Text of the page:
Thresholds: Income tax thresholds define the bands of income that are taxed at different rates. These thresholds are set annually by the government. As your income increases, the amount falling into each successive band is taxed at a higher rate. For instance, income up to the personal allowance threshold is tax-free, while earnings above this are taxed according to the specified bands for that tax year.

Rates: The tax rate is the percentage applied to the portion of your income within each threshold. The UK operates a tiered system where different portions of your income are taxed at varying rates. Typically, there are three main rates: basic, higher, and additional. Each rate corresponds to a specific income band, ensuring that higher earners pay a higher percentage of their income in tax.

Allowances: Tax allowances reduce the amount of income that is subject to tax. The most common is the Personal Allowance, which is the amount of income you can earn before you start paying income tax. Other allowances include the Marriage Allowance and Blind Person’s Allowance, each providing additional tax-free income based on eligibility.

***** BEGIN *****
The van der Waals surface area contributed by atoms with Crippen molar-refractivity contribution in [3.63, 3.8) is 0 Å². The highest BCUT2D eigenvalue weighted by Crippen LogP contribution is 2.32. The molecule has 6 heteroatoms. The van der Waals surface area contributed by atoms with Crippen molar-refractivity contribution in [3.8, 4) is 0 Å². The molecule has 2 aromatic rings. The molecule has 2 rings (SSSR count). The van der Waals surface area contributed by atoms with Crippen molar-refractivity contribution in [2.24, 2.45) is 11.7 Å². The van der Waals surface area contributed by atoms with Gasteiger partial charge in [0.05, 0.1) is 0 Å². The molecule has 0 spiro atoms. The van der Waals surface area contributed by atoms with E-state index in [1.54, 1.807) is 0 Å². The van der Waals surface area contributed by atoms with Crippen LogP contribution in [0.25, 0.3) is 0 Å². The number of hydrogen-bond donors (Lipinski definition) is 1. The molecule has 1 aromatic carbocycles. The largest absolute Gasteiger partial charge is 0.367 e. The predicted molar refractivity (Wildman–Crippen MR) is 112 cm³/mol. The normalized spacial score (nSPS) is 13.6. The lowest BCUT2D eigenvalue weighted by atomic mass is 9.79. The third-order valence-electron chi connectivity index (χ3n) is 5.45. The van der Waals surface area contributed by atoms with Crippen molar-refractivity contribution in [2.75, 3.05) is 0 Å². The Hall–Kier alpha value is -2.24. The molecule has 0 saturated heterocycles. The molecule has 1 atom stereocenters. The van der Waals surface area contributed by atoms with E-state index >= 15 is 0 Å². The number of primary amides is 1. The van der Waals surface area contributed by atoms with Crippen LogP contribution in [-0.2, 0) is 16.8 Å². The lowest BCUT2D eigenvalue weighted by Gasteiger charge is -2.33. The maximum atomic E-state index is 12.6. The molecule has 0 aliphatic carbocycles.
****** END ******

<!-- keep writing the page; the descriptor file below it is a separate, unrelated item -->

Marginal Bands: The UK uses a marginal tax system, meaning you only pay the higher rate on the portion of your income that exceeds the threshold for that band. For example, if your income crosses from the basic rate into the higher rate, only the income above the basic rate threshold is taxed at the higher rate, not your entire income.

To summarise, income tax in the UK is calculated based on a progressive system of thresholds and rates, with various allowances available to reduce the taxable portion of your income. Understanding how these components interact can help you better manage your finances and potentially reduce your tax liability.

2023/24 and 2024/25 Income Tax Rates and Thresholds in England, Wales, and Northern Ireland

Tax Band 2023/24 Threshold 2024/25 Threshold Tax Rate
Personal Allowance £0 – £12,570 £0 – £12,570 0%
Basic Rate £12,571 – £50,270 £12,571 – £50,270 20%
Higher Rate £50,271 – £125,140 £50,271 – £125,140 40%
Additional Rate £125,140 upwards £125,140 upwards 45%

2023/24 and 2024/25 Income Tax Rates and Thresholds in Scotland

Tax Band 2023/24 Threshold 2024/25 Threshold Tax Rate
Personal Allowance £0 – £12,570 £0 – £12,570 0%
Starter Rate £12,571 – £14,732 £12,571 – £14,876 19%